HOMEBREW Digest #4107 Sat 30 November 2002

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  Turkey Frying (MrMike656)
  American fryers.. (pardon the pun...) (Bev Blackwood II)
  Al Korz.... ("Scott D. Braker-Abene")
  Re: Turkey Frying... pls send photo's (Chris Mikkelson)
  Turkey Frying and The Media (MrMike656)
  OT Turkey Frying Horror ("John Misrahi")
  re: Turkey Frying... pls send photo's ("Mark Tumarkin")
  Turkey Frying... pls send photo's ("Fred Kingston")
  Fried Turkey (Pat Babcock)
  Yeast slant recipes. (Walter J Doherty)
  YCKCo Yeast IDs ("David Reynolds")
  Turkey Frying (Wil)
  Women and Beer ("Ken Haycook")

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---------------------------------------------------------------------- Date: Thu, 28 Nov 2002 23:46:53 EST From: MrMike656 at aol.com Subject: Turkey Frying Hi all - Couldn't pass up the recent posts on turkey frying (although I've been lurking for the past year or so on everything else....geez, where are my priorities??). Any temp above 350 seems too high - all the conventional wisdom sez 350 and cooking times of 3 to 3.5 minutes per pound. One set of 'instructions' stated that larger birds required lower temps and longer cooking times. Here's my personal experience - My test bird was a 9 lb turkey breast - took 35 minutes at 350 degrees. No marinade, as was kind of a spur of the moment thing. Result - tasty, just on the cusp of dryness. On the real thing - Thanksgiving bird - 18 lb. bird. Did the water/turkey displacement, patted bird dry, heated oil, turned off burner, and lowered bird into said boiling oil (wearing appropriate danger gear), and surprise - had almost too much oil. Decided to press on. Re-ignited burner, and watched temp like a hawk. Did have some minor oil spillover, but no flame-ups or boilovers. 60 or so minutes later, a just right turkey emerged. Frying temp never varied much above 350. And - enjoyed fine homebrewed saison, pumpkin-IPA, cream ale, and meads and barleywines of assorted vintages during cooking, eating and cleanup. This may be too late for this holiday, but - I'd say shoot for the 350 mark, use the 3/3.5 min per pound cooking rate and check with meat thermometer for doneness. And save the barleywines for cleanup. Mike Maimone "If you can't be a good example, then you'll just have to be a horrible warning." Catherine Arid Return to table of contents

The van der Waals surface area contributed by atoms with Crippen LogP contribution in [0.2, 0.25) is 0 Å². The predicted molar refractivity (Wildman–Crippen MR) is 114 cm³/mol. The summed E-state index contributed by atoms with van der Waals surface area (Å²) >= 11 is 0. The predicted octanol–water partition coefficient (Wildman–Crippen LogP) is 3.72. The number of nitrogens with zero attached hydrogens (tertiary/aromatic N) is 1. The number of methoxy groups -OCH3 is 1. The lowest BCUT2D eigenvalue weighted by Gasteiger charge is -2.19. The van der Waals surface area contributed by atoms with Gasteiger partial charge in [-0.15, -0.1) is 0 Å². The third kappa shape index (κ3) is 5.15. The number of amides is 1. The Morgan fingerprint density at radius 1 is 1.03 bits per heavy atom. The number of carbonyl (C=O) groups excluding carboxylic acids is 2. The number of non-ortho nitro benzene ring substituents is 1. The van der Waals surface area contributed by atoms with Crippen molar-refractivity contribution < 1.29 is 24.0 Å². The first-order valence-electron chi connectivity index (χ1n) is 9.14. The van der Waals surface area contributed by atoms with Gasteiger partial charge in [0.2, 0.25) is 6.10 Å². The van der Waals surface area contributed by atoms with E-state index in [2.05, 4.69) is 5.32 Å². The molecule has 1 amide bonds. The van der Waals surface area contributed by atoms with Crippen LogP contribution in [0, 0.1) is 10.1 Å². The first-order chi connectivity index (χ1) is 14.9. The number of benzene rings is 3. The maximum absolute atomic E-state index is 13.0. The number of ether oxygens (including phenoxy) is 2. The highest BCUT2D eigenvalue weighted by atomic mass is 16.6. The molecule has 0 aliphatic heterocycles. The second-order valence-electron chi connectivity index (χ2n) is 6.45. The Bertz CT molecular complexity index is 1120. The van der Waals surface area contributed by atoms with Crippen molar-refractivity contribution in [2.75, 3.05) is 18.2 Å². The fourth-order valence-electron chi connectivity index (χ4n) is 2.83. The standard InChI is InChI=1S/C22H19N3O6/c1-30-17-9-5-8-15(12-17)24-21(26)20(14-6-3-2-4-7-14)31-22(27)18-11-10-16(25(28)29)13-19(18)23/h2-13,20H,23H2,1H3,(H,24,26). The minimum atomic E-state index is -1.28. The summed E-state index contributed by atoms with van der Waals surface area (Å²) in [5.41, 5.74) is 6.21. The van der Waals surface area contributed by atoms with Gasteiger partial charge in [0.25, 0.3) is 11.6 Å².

Date: Thu, 28 Nov 2002 22:59:01 -0600 From: Bev Blackwood II <bdb2 at bdb2.com> Subject: American fryers.. (pardon the pun...) > Can some one take a digital and send it. SWMBO'd is similar aghast. Is > there anything you guys do not fry??? While my turkey was smoked today, I can attest to our propensity to fry things... Our local homebrew contest, The Dixie Cup, fried many turkeys this year as part of our Friday night dinner. -BDB2 Bev D. Blackwood II Competition Coordinator The Foam Rangers http://www.foamrangers.com Return to table of contents
Date: Thu, 28 Nov 2002 21:10:11 -0800 (PST) From: "Scott D. Braker-Abene" <skotrat at yahoo.com> Subject: Al Korz.... Al, Come on back and post more often. You made the digest something I wanted to read for such a long time. You have been missed. Your knowledge is always needed here. C'ya! -Scott ===== "The broken seats in empty rows, It all belongs to me you know" - P. Townshend http://www.skotrat.com/skotrat - Skotrats Beer Page http://www.brewrats.org - BrewRats HomeBrew Club Return to table of contents
Date: Thu, 28 Nov 2002 23:27:32 -0600 From: Chris Mikkelson <chris at mikk.net> Subject: Re: Turkey Frying... pls send photo's > Is there anything you guys do not fry??? Surely you have us confused with the Scots! :-) [I believe they were behind the deep-fried Mars bars] As for photos, I think my favorite are at: http://www.ul.com/consumers/turkeys.html The whole turkey frying thing seems to have originated in the southern parts of the U.S., around Texas, Louisiana, Arkansas, or thereabouts. I do not know how it developed down there, but is probably related to crab boils, jambalaya, and other more normal-sounding "one-pot meals for large crowds" which require the apparatus now marketed nationwide as a "turkey fryer" for proper preparation. Given the right equipment in enough people's hands, someone is bound to try frying a turkey. Turkey frying would probably have stayed in that region of the country, if it were not for Wal-Mart, the corporate behemoth headquartered in that region. They saw a country without propane burners and large pots, and thus an opportunity to sell these items to us. As a result, turkey frying was the subject of a nationwide marketing campaign a couple of years back, complete with "product placement" on news broadcasts, a reference in the T.V series "King of the Hill," and easy availability in Wal-Mart and Sam's Club stores nationwide. Competing businesses, of course, needed to get in on this game, compounding the visibility and probably leading the oversupply which has outfitted many homebrewers... The end result is, at least where I live, this phenomenon seemed to come out of nowhere a couple of years ago. It looked very much like a Wal-Mart-led cultural invasion from the south (Fear the day when we Northerners retaliate with Lutefisk :-). Chris Mikkelson St. Paul, MN Return to table of contents